Crosswords and Other Words

Published2002-02-27 by

Subject: #11: Using reference works: fair or foul?

Crosswords and Other Words  (C-WOW)

by Barry Tunick



	Before I tell you how I feel about using reference works to 
solve puzzles, how do *you* feel about it?

	Do you feel it's kind of cheating, like looking at the answers 
in the back of the book?  Would you rather leave a puzzle (gulp!) 
unfinished rather than go to a dictionary?

	Or do you feel that all's fair in love, war and crosswords, 
and that if God didn't want us to use references he would've had Noah 
Webster become a blacksmith?

	If you're in the second group, I'm with you.  References were 
made to be referred to, and in doing so you might learn some things.  
One of these things is how to use reference works--a valuable skill 
in itself that could help in other areas of your life.  The other 
things are unpredictable, as your eye might come across an 
interesting word that could lead your mind onto new paths.

	Does the name Margaret Farrar ring a bell?  The first famous 
crossword editor from the '20s through the '80s, she developed many 
of the rules and conventions we follow today.  She said "Solvers may 
learn something in the process of looking something up."  If it was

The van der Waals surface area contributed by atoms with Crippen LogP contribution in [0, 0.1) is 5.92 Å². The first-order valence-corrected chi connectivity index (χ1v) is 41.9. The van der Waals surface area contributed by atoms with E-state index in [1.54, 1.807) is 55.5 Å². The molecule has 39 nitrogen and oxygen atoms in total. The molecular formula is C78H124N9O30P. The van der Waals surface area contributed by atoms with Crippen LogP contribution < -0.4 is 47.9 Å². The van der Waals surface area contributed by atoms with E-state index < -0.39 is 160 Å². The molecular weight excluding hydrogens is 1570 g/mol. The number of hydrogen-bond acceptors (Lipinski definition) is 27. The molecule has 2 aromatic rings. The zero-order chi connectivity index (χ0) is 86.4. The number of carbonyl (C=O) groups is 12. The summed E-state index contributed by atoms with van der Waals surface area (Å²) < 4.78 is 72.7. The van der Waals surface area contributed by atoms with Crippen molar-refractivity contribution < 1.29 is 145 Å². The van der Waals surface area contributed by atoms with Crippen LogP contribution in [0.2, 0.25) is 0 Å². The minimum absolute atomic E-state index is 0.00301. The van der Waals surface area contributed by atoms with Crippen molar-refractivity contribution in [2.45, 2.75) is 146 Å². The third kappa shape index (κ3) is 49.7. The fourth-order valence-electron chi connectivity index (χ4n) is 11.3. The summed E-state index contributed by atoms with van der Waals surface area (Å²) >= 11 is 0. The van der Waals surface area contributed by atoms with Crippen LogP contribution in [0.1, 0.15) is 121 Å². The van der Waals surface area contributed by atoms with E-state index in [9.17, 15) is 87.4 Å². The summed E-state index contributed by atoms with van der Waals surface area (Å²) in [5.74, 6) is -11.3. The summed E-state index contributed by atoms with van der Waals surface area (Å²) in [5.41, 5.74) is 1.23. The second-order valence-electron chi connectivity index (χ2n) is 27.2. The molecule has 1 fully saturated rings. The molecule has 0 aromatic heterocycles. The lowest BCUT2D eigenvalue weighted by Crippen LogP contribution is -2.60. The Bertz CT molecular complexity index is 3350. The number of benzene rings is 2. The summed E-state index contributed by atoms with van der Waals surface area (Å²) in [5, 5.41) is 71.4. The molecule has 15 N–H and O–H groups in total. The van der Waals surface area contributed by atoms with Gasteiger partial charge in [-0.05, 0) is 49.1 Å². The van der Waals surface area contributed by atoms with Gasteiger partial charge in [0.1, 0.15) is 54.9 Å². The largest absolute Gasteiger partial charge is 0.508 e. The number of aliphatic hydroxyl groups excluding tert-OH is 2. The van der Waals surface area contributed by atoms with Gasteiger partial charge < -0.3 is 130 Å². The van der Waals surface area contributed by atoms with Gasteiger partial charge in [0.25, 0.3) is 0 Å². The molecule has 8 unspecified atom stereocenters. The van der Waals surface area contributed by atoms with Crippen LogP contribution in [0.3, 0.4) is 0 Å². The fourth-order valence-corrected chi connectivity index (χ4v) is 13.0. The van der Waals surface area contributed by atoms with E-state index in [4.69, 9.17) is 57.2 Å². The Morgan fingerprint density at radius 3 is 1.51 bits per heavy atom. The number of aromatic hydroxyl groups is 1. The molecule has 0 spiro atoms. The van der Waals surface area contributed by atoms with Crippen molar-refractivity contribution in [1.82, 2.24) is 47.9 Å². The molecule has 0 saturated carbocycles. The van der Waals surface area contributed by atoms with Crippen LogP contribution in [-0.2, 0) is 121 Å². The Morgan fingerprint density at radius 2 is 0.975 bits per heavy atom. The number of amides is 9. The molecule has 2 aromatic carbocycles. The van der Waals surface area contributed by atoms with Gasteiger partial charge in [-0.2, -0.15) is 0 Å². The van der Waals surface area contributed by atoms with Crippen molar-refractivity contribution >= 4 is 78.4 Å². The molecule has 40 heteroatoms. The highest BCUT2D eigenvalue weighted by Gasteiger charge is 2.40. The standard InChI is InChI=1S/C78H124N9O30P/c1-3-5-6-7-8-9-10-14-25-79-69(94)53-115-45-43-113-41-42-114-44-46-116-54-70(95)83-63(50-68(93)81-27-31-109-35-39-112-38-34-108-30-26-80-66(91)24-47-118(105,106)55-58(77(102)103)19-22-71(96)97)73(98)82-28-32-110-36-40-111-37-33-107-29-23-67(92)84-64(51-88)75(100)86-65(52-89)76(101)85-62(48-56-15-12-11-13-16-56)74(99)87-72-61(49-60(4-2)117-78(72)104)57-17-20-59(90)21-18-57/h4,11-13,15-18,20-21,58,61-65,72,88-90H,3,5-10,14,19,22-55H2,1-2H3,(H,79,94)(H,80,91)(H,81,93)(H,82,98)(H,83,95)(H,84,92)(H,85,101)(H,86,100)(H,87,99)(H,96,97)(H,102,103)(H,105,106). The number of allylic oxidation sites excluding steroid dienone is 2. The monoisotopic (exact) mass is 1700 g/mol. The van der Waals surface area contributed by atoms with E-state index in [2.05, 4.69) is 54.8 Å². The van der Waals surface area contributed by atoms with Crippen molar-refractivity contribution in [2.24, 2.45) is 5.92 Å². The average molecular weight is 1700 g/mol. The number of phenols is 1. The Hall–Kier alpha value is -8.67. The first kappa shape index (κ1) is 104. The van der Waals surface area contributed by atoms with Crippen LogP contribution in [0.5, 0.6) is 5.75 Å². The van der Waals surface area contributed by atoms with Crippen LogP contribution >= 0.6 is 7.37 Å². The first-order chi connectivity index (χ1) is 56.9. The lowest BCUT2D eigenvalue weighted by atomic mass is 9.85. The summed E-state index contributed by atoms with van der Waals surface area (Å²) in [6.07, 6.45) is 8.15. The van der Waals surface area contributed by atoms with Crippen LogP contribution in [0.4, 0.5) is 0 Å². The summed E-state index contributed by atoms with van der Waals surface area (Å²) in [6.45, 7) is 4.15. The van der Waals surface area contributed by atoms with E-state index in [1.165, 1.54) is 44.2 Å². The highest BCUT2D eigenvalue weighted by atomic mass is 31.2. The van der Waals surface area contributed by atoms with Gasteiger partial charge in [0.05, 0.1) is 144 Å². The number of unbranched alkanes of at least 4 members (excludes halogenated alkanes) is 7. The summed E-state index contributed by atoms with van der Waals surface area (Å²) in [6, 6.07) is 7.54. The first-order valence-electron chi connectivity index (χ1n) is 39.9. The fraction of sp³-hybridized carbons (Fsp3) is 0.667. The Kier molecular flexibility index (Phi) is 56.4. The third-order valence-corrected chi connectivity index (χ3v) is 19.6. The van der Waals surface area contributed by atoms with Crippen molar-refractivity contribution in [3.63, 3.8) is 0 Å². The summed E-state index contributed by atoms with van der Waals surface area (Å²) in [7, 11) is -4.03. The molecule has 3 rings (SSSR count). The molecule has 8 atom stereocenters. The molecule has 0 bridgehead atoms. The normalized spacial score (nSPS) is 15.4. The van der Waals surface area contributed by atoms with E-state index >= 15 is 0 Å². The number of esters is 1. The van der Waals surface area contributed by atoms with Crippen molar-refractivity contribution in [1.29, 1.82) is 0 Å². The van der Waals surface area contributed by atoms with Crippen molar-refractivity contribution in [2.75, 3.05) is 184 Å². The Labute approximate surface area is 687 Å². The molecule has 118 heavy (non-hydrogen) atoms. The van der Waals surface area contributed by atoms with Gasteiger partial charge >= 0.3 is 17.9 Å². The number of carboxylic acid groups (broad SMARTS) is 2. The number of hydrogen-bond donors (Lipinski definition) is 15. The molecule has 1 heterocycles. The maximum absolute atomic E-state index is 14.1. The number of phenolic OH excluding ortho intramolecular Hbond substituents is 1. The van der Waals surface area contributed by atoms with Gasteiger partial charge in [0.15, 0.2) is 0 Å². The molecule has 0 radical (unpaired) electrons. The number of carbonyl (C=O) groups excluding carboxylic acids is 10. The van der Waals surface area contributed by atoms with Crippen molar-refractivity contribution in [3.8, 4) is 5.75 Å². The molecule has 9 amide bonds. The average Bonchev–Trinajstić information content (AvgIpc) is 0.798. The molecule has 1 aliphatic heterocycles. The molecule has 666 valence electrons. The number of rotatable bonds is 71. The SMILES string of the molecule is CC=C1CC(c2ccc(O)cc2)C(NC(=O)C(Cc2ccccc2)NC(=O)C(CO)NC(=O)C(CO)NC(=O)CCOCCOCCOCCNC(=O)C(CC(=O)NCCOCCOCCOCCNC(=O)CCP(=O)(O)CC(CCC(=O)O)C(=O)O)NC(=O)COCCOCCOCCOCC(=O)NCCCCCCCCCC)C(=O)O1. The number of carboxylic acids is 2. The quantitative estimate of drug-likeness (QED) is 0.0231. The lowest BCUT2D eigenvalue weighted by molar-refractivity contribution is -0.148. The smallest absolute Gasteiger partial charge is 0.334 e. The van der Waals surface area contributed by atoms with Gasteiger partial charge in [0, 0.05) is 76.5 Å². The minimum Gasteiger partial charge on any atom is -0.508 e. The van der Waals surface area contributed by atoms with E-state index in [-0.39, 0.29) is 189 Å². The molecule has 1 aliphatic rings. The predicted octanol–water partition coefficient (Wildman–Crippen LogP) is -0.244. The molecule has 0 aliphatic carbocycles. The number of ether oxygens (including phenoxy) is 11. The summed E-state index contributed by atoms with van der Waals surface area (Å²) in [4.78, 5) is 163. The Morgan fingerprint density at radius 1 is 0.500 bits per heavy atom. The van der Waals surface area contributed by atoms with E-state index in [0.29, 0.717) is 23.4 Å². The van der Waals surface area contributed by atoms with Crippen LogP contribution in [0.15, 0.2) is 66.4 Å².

good enough for Margaret, it's good enough for me.

	And besides, we constructors use reference works when we make 
up the puzzles, so why shouldn't the solvers have the same advantage?

	Next time I'll tell about the references I use, listing a few 
of the most important. I'll also provide some suggestions about a 
basic reference library that could help solvers.  See you then?

        Oh, here's one more response to the "when did you start to 
solve?" query: "I watched my parents solve (my dad would pick up my 
mom's unfinished puzzle, complain about & correct her errors & 
finish)," writes Larry Wasser.  "I started in earnest when i was in 
college - had the NYT delivered & worked on the puzzle before 
breakfast. I've been hooked since."


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